1. Be sure to unplug your laptop from its power source, and turn it off if possible (do the same for monitors).

  2. First, use a clean microfiber cloth to wipe down your screen; remove dust, scuffs and any other surface-level fingerprints if possible.

  3. Then, wring out a Lysol disinfecting wipe to ensure it's not oversaturated. You can gently wipe down your laptop's screen once, taking care to not touch any openings (including ports or speakers).

  4. Let your screen air dry. If streaks have developed afterward, Forte says you should wipe it down once more with a clean microfiber cloth, as this extra friction can help remove more germs as well as smooth out any streaks. While this process won't entirely disinfect your screen, a wipe followed by a microfiber cloth touch-up will clean your screen perfectly.

Can I use water and soap to clean my laptop screen?

If you have a PC laptop that's loaded with a regular LCD screen, you should not use disinfecting wipes, because manufacturers like Hewlett-Packard say that active ingredients found in both Clorox and Lysol wipes could damage your screen. This HP customer support web page explains why: "Do not use any of the following chemicals or any solutions that contain them: Acetone, ethyl alcohol, toluene, ethyl acid, ammonia, or methyl chloride," it reads. "Plastic and glass cleaners containing ammonia may leave a glare-causing film…"

Photo credit: PC Gamer Magazine
Photo credit: PC Gamer Magazine

Should you be using soap, then? Forté clarifies you shouldn't bother using soap and water to clean an LCD screen if you can't use a Lysol wipe on it in the first place. Some soap varieties may contain the ingredients known to affect LCD screens.

Microfiber cloths are made with specialized fibers that have more surface area to trap dirt, grime, and germs, Forté says, and they're better designed with edges to lift bacteria up off your screen. While a dry microfiber cloth can't disinfect an LCD screen like a Lysol wipe can, using one to wipe down your screen won't put it in danger of permanent damage that cleaners could pose.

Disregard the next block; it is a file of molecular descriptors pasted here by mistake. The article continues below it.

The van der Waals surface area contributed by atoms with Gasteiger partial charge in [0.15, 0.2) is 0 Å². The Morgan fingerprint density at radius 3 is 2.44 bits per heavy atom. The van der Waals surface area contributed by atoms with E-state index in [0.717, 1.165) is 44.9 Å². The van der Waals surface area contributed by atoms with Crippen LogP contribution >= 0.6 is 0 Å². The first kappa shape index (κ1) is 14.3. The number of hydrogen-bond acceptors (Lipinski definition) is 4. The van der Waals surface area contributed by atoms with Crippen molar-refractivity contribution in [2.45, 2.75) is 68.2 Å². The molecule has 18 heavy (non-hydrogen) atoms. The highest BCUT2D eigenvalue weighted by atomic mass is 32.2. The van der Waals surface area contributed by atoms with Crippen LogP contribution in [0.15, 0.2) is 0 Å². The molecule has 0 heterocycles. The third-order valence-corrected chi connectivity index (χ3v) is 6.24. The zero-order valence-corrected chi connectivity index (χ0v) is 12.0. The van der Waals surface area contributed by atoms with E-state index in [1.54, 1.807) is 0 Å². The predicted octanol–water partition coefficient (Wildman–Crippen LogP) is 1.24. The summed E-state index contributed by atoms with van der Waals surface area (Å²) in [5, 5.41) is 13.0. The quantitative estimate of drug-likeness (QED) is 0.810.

"LCD screens accumulate smudges and scratches all the time. To clean these, choose a non-abrasive cloth or towel. Shut the computer off and disconnect the power cable. Wipe the LCD screen gently with a soft, dry cloth," reads recommendations on HP's support page. "If any marks remain, moisten the cloth with LCD cleaner, and then gently stroke the cloth across the display in one direction, moving from the top of the display to the bottom."

Should I clean my keyboard in the same way?

Since your keyboard is attached to your laptop, you might be wondering if you shouldn't be using disinfectants on this surface as well. Apple maintains that you shouldn't use abrasives or cleaners containing solvents "that might damage the finish," whereas PC laptop manufacturers all have various instructions (HP has previously said soap is fine).

Forté says you shouldn't be afraid to wipe down your keyboard with a wipe after you've taken time to clean your laptop's screen. Despite official recommendations, keyboards are made with plastic keys that are non-porous, and Forte explains that they shouldn't be affected, especially if you're careful in ensuring excess liquid isn't seeping beneath the keys. Just like when you clean your screen, you'll want to make sure your computer is off.

Both Forte and Apple experts recommend holding your laptop at a 75° angle and using a can of compressed air to blow away flyaway debris that's become lodged between keys before wiping it down any further. Lastly, dip a clean microfiber cloth or a large cotton swab into isopropyl alcohol, or rubbing alcohol, to sanitize your keyboard.

The Bottom Line: It's clear that laptop and accessories' manufacturers have various recommendations when it comes to cleaning surfaces with disinfectants. While these cleaners may contain solvents or other potentially abrasive cleaning agents, they're designed to actually kill germs. Soap and water or microfiber cloths don't have the same cleaning power as disinfectants, but could be a safer alternative if you're concerned about affecting the workings of your computer screen.